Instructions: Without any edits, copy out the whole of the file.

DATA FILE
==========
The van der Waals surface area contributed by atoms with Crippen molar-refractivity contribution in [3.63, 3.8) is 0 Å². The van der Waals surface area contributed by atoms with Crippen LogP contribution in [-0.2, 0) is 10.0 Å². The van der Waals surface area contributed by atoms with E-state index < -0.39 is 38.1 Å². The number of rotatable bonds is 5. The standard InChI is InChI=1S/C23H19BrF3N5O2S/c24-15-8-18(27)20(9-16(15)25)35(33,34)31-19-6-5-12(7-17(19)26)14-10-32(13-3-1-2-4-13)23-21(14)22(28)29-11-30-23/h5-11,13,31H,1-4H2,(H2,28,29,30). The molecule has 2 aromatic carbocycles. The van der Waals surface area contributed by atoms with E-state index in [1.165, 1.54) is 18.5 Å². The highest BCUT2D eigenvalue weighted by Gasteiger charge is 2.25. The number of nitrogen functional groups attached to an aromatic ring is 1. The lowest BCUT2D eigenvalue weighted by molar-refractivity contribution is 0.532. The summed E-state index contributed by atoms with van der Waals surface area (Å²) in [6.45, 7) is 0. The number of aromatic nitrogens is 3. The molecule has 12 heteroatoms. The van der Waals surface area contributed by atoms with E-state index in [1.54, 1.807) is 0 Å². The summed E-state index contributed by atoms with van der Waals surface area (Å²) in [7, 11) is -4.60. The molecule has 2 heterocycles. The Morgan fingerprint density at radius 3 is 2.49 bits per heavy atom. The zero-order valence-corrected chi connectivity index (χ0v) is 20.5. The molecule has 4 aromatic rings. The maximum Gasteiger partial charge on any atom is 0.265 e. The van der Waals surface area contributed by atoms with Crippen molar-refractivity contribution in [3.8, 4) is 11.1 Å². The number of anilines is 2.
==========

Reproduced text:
The van der Waals surface area contributed by atoms with Crippen molar-refractivity contribution in [3.63, 3.8) is 0 Å². The van der Waals surface area contributed by atoms with Crippen LogP contribution in [-0.2, 0) is 10.0 Å². The van der Waals surface area contributed by atoms with E-state index < -0.39 is 38.1 Å². The number of rotatable bonds is 5. The standard InChI is InChI=1S/C23H19BrF3N5O2S/c24-15-8-18(27)20(9-16(15)25)35(33,34)31-19-6-5-12(7-17(19)26)14-10-32(13-3-1-2-4-13)23-21(14)22(28)29-11-30-23/h5-11,13,31H,1-4H2,(H2,28,29,30). The molecule has 2 aromatic carbocycles. The van der Waals surface area contributed by atoms with E-state index in [1.165, 1.54) is 18.5 Å². The highest BCUT2D eigenvalue weighted by Gasteiger charge is 2.25. The number of nitrogen functional groups attached to an aromatic ring is 1. The lowest BCUT2D eigenvalue weighted by molar-refractivity contribution is 0.532. The summed E-state index contributed by atoms with van der Waals surface area (Å²) in [6.45, 7) is 0. The number of aromatic nitrogens is 3. The molecule has 12 heteroatoms. The van der Waals surface area contributed by atoms with E-state index in [1.54, 1.807) is 0 Å². The summed E-state index contributed by atoms with van der Waals surface area (Å²) in [7, 11) is -4.60. The molecule has 2 heterocycles. The Morgan fingerprint density at radius 3 is 2.49 bits per heavy atom. The zero-order valence-corrected chi connectivity index (χ0v) is 20.5. The molecule has 4 aromatic rings. The maximum Gasteiger partial charge on any atom is 0.265 e. The van der Waals surface area contributed by atoms with Crippen molar-refractivity contribution in [3.8, 4) is 11.1 Å². The number of anilines is 2.